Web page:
Plastic Electro-Optic Modulators Show Potential
Although the need for modulation at terahertz rates for telecommunications may be years away, researchers at Lucent Technologies' Bell Labs in Murray Hill, N.J., are working on plastic electro-optic modulators to do just that. Recently, Mark Lee and his colleagues tested a polymer modulator at rates of approximately 150 GHz. A practical device is still a distant dream, but the work demonstrates the potential use of polymers for high-speed electro-optics.
Electro-optic modulators encode data into an optical signal for transmission over fiber optic cable, so long-term increases in bandwidth usually point to higher-speed encoding and decoding.
Electro-optic materials themselves are similar. "When you apply an electric field to them, you change the speed of an optical lightwave propagating through the material," Lee explained. This change in speed usually is measured by a change in the material's index of refraction, and a larger change in the refractive index often means a better material.
He said that the most widely used modulator is made of lithium niobate, but as researchers search for better electro-optic materials, they have begun to examine polymers such as polymethylmethacrylate (PMMA), a relatively common plastic, as a host for chromophores. The Bell Labs modulator features a PMMA core bonded with the chromophore DR1, with a waveguide etched into it in a Mach-Zehnder interferometer geometry that is sandwiched between glass resin claddings.
Choice of polymer
The group carefully chose the polymer materials and the device construction to minimize degradation of the voltage signal at high frequencies. Doing this, Lee said, requires two things from an electro-optic dielectric material.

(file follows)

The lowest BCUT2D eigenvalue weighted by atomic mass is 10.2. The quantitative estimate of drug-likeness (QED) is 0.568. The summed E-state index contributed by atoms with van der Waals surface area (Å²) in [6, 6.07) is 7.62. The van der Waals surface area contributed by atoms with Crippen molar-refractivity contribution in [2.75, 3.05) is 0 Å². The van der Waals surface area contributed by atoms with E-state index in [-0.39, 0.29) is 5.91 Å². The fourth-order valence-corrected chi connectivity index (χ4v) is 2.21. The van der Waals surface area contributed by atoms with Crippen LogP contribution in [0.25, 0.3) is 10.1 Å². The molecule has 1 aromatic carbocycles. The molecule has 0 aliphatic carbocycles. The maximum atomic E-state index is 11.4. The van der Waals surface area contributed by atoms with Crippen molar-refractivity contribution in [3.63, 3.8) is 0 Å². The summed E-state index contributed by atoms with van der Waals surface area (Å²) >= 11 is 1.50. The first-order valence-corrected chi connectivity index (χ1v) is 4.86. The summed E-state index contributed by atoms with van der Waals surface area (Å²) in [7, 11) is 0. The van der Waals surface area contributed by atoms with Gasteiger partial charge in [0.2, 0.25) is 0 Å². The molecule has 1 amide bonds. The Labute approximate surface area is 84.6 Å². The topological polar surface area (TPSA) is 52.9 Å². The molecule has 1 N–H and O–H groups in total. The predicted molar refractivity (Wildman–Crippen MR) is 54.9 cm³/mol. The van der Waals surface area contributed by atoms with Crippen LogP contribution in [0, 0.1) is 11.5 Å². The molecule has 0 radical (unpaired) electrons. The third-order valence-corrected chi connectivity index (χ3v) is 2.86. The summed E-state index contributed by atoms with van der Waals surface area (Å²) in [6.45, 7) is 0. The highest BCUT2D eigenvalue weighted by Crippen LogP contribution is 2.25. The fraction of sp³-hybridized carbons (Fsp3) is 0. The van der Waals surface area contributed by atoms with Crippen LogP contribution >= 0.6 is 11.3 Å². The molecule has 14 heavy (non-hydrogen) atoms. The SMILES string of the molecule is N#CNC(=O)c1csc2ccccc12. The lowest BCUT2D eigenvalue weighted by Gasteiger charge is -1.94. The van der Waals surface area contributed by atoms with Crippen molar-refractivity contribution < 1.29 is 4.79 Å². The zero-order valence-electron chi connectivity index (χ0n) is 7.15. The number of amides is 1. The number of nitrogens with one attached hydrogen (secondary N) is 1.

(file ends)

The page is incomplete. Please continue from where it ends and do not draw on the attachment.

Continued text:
"One, you need the dielectric to absorb very little of the power in the drive voltage signal," he said. "Two, you need the drive voltage signal to propagate through the device at the same speed as the optical carrier wave."
The researchers tested the device for a 1310-nm carrier wavelength in a controlled laboratory setting and modeled the results with a Sonnet Software electromagnetic simulator. They modulated the device using standard sine wave applied to microwave synthesizers from speeds up to 40 GHz and specially constructed Gunn oscillators from 90 to 145 GHz. They also modulated it at 1.6 THz using a molecular gas far-infrared laser.
Although the resulting modulation at speeds of 150 GHz and detectable modulation at 1.6 THz are encouraging, Lee said that the device's signal-to-noise ratio is too low for practical use. Much more research remains to be done before polymer modulators become a reality in telecommunications systems, he said.
"Polymer photonics will remain in the research laboratory until someone produces a fully packaged device that passes Bellcore/Telcordia reliability specifications," he said. "This is far from a trivial issue and may involve obtaining a better understanding of how the polymers' [electro-optic] properties degrade with time, environment and use."
Polymer devices also must demonstrate that they can displace entrenched technologies on a cost or performance basis, he said. "I think we have identified performance advantages in terms of high-speed operation, but other possible advantages and disadvantages remain to be investigated."
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